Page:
Jet com will successfully compete with Amazon

3 companies well positioned to compete with Amazon

We've heard a lot over the past few months about the retail apocalypse and how retailers who fail to adapt to the changing environment will go under. I will not go into what this situation is or not is - my colleagues have already covered this in detail. Instead, I thought it made more sense to look at several companies positioning themselves for the future.

There is no question that e-commerce or an omnichannel strategy has become essential for companies to be able to survive in the competition. Amazon.com (NASDAQ: NASA) made it clear that e-commerce is the future, and at that point there is no going back.

Each of these companies has a different approach to the e-commerce revolution. Read on to find out why I believe that Nordstrom (WKN: 867804), Costco Wholesale Corporation (WKN: 888351) and Wal Mart stores (NASDAQ: NASA) are among the best that can compete with Amazon.

Adapting to change

Nordstrom represents the paradoxical side of retailers: increasing online sales while adapting physical stores for those who still prefer to shop the old-fashioned way. The company takes a unique approach that can only be the future of brick and mortar retail.

At the end of last year, the company announced the debut of its concept retail store. The store will be just 3,000 square feet - significantly smaller than the average store, which is 140,000 square feet. The concept store will focus more on service than shopping, with personal stylists offering fashion tips, in-store pickup for items ordered online, as well as beer, wine and cold-pressed juices. The locations will also offer on-site changes and adjustments, aisle pick-up and same-day delivery.

For the nine months ended October 28, Nordstrom reported that Nordstrom.com online sales increased 14% over the same period last year, while Nordstrom Rack HauteLook increased 26%. Those gains weren't enough to offset weaker in-store sales, but the numbers are encouraging.

It remains to be seen whether the local concept stores will ultimately be successful, but the company's willingness to innovate will serve Nordstrom well in a future shaped by e-commerce.

Diverse approaches

In the first quarter of fiscal year 2018 (which ended November 26, 2017), Costco saw sales increase by 8.7% in the US and 8.2% abroad compared to the same quarter of the previous year (excluding changes in exchange rates and fuel prices). This resulted in sales on comparable sales areas that grew by a total of 7.9%. Traffic at the company's warehouses grew 5.9% worldwide and 6.6% in the US.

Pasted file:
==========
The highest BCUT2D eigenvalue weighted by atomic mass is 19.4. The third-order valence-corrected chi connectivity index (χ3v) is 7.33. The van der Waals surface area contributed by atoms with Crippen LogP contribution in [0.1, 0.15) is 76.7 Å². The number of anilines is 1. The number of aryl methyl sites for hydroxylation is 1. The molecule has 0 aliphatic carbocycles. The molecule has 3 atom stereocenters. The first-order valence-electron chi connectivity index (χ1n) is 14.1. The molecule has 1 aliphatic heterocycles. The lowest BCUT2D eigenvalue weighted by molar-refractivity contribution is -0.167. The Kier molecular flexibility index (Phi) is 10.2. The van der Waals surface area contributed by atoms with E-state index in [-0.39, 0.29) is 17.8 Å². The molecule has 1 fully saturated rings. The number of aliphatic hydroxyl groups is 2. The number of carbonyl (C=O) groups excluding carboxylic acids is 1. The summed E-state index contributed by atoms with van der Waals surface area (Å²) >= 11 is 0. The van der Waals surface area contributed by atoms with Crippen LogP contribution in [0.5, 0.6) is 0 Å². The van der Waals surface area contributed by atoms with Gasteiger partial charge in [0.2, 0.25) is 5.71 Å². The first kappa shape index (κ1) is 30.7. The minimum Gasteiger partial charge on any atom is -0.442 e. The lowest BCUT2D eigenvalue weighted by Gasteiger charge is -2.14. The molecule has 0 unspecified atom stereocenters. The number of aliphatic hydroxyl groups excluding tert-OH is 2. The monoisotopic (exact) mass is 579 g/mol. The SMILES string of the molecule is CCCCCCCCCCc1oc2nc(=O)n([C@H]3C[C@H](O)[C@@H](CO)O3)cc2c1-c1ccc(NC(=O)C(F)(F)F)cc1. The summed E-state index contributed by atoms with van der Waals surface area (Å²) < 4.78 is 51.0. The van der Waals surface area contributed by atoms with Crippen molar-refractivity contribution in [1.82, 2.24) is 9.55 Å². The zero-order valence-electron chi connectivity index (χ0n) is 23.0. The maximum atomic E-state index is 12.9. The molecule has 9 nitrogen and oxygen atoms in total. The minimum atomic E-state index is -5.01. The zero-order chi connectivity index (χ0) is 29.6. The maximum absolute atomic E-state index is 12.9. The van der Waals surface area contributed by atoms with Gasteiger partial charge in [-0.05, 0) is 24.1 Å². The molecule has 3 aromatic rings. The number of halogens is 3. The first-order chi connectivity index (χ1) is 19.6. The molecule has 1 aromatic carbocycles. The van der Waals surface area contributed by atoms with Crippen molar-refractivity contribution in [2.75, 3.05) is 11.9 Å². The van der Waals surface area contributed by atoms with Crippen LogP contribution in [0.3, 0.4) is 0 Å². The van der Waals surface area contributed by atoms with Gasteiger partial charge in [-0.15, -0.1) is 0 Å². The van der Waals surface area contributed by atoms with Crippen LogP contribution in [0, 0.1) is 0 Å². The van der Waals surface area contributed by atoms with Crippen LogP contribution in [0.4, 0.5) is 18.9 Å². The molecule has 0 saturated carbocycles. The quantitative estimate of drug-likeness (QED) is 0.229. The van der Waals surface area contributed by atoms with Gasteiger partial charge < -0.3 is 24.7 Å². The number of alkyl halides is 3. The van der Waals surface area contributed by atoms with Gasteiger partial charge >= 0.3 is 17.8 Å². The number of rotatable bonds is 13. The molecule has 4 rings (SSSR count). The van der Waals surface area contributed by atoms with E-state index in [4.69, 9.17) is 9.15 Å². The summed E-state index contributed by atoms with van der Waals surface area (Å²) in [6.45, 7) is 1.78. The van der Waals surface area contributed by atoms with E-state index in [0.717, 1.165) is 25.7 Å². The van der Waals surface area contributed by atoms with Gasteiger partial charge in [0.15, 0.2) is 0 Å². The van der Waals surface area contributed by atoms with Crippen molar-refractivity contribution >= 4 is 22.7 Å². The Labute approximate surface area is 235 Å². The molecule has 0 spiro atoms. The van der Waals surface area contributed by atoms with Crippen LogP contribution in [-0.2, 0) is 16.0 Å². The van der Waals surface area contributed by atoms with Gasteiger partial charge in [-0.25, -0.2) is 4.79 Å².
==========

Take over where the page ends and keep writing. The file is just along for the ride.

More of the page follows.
Even more impressive was Costco's growth in e-commerce sales, which increased 42% year over year. The company takes a multi-faceted approach that wins through with its customers. Costco has been testing dry deliveries of goods for two days along with same day delivery for perishable goods such as groceries. The promotions offered on the website were successful in drawing customers to the company's physical stores, while the signs on store locations announced online shopping.

With member retention rates of around 90%, increasing visitor numbers in the branches and strong growth in online sales, Costco shows how the multichannel approach can keep Amazon in check.

Save money, live better

In 2015, what happened to Wal-Mart what many believed was unimaginable: The company suffered its first drop in sales since going public in 1970. That may have been the stimulus the company needed to start thinking seriously about selling online. The following August, Wal-Mart announced that it would acquire e-commerce startup Jet.com for $ 3 billion in cash. More importantly, however, was the news that Jet.com founder Marc Lore would continue to run Wal-Mart's online sales operation, which gave the flimsy retailer a much-needed start-up mentality.

In addition to a few other acquisitions, Wal-Mart has taken a number of steps to better compete with Amazon. Jet.com and Wal-Mart are now offering free two-day shipping on orders over $ 35. The company is also testing a pilot program to get store staff to make last-mile deliveries. Wal-Mart also encourages online customers to collect in-store orders by offering discounts and using vending machines to deliver the purchases to customers.

If Wal-Mart wanted to increase its online sales, it was successful. In the first three quarters of 2017, sales in e-commerce increased by 69%, 67% and 50%, respectively, compared to the previous year. The company's approach is also to increase store sales, which increased 2.7% in the most recent quarter, while sales increased 4.2% year-over-year.

2017 was a memorable year for Wal-Mart. The company leverages its omnichannel capabilities, 5,400+ locations, and 1.5 million employees to do things only Wal-Mart can. Take this, Amazon!

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John Mackey, CEO of Whole Foods Market, an Amazon subsidiary, is a member of The Motley Fool's board of directors.

The Motley Fool owns shares of and recommends Amazon. The Motley Fool recommends Costco Wholesale and Nordstrom.

This article was written in English by Danny Vena and on 01/19/2018 on Fool.com released. It has been translated so that our German readers can take part in the discussion.